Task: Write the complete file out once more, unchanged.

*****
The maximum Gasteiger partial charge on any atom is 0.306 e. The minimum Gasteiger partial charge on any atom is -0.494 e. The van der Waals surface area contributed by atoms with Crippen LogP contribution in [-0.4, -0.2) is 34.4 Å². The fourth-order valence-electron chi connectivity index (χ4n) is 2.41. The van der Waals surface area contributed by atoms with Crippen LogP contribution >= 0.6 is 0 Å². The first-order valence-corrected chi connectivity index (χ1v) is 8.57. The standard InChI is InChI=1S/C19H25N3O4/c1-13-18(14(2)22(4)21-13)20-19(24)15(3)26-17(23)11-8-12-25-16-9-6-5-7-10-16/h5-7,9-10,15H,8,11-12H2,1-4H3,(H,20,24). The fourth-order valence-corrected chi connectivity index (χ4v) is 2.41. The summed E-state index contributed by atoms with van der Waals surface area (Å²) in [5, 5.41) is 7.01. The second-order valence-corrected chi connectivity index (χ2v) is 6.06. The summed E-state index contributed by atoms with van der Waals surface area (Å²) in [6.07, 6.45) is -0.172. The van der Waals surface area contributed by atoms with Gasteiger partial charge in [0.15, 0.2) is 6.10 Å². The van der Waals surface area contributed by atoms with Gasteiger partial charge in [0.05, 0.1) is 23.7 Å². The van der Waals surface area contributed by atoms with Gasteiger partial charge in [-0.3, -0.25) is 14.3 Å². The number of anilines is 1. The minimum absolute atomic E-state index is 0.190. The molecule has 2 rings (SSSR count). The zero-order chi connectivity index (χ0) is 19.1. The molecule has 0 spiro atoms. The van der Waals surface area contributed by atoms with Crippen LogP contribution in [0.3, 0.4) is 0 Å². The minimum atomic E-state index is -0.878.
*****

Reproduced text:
The maximum Gasteiger partial charge on any atom is 0.306 e. The minimum Gasteiger partial charge on any atom is -0.494 e. The van der Waals surface area contributed by atoms with Crippen LogP contribution in [-0.4, -0.2) is 34.4 Å². The fourth-order valence-electron chi connectivity index (χ4n) is 2.41. The van der Waals surface area contributed by atoms with Crippen LogP contribution >= 0.6 is 0 Å². The first-order valence-corrected chi connectivity index (χ1v) is 8.57. The standard InChI is InChI=1S/C19H25N3O4/c1-13-18(14(2)22(4)21-13)20-19(24)15(3)26-17(23)11-8-12-25-16-9-6-5-7-10-16/h5-7,9-10,15H,8,11-12H2,1-4H3,(H,20,24). The fourth-order valence-corrected chi connectivity index (χ4v) is 2.41. The summed E-state index contributed by atoms with van der Waals surface area (Å²) in [5, 5.41) is 7.01. The second-order valence-corrected chi connectivity index (χ2v) is 6.06. The summed E-state index contributed by atoms with van der Waals surface area (Å²) in [6.07, 6.45) is -0.172. The van der Waals surface area contributed by atoms with Gasteiger partial charge in [0.15, 0.2) is 6.10 Å². The van der Waals surface area contributed by atoms with Gasteiger partial charge in [0.05, 0.1) is 23.7 Å². The van der Waals surface area contributed by atoms with Gasteiger partial charge in [-0.3, -0.25) is 14.3 Å². The number of anilines is 1. The minimum absolute atomic E-state index is 0.190. The molecule has 2 rings (SSSR count). The zero-order chi connectivity index (χ0) is 19.1. The molecule has 0 spiro atoms. The van der Waals surface area contributed by atoms with Crippen LogP contribution in [0.3, 0.4) is 0 Å². The minimum atomic E-state index is -0.878.